On the road to Mandalay

20170108_090117We set out on the road to Mandalay early in the morning and travelled for 8 hours with a couple of food stops.   We were offered tea, coffee and bats…  fried and wrapped in paper.  No thanks.

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Fried bats…

It was a pleasant ride, albeit cold as they had the air-con turned right up so everyone had to  wrap up in blankets. Mandalay is also colder than Yangon and we had no winter clothes – we would get some when we arrive.

As we got there in the evening, we took a taxi straight to the hotel and saw little of what Mandalay had to offer.  We were very happy when we arrived though, as being cruisers on a tight budget, we tend to stay in the cheaper hotels and often get what we pay for.   The hotel in Mandalay was luxurious for us – huge room, balcony, en suite, comfy, large TV, air con etc – we found out that Mandalay gets far fewer visitors and that everything is better value.  The next day we set off exploring this magical city.

Mandalay used to be the  capital of Burma but is now definitely the poor relation to Yangon.  It was really dusty – due to the lack of rainfall and the lack of bitumen roads.   There were far more motorbikes than Yangon and it had a feel of a city who lives in the past.  It was just as busy with people everywhere and all of them doing ‘something’ – washing, cleaning, selling, building.  No-one was just sitting doing nothing except a few very elderly people.  Mandalay is the artistic centre, and produces many of Myanmar’s artifacts.  The first morning we discovered the markets – not just your ordinary markets though.  These markets were undercover markets but had no space to wander through the lanes, we literally had to climb over boxes, tables etc to get around.  We noticed (again) that we were the only westerners here, but that they didn’t seem to sell individual items – mainly boxes of items.  We were in the wholesale markets that serve most of Myanmar.  We wanted to buy some wool socks – remember I said it was colder here – so we had to buy 10 pairs – only cost us $2.50 for the 10 though so we were happy. The further in we got the more old-fashioned it became.  We found chinese medicine sellers, spices we had never heard of, and old fashioned tools that would fetch a fortune in the Portobello markets.. It was so much fun – like an Aladdin’s cave.  If only we had space in our bags ….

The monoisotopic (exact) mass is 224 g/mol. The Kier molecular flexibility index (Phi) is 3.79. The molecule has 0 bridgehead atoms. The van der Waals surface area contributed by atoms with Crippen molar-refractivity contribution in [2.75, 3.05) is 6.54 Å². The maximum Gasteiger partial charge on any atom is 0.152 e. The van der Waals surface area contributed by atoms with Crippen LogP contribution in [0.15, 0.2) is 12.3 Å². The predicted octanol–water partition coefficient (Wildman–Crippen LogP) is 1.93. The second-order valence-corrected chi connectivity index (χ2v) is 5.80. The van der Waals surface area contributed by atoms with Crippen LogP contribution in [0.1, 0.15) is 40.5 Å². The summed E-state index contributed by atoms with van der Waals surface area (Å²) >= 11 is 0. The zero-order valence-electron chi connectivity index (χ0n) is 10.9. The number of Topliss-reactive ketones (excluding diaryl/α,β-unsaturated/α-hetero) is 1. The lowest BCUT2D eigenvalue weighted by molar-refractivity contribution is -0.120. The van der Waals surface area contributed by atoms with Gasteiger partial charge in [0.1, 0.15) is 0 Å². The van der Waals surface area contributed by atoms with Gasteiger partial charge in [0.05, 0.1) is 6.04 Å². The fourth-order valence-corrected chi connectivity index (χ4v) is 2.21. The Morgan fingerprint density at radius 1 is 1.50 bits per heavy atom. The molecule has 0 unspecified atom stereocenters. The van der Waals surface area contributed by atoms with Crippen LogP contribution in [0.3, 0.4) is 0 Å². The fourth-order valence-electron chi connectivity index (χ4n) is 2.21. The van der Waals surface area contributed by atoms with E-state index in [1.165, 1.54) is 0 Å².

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Chinese medicine ingredients
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An assortment of kitchen ‘stuff’
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Weighing scales, cooking pots, spades etc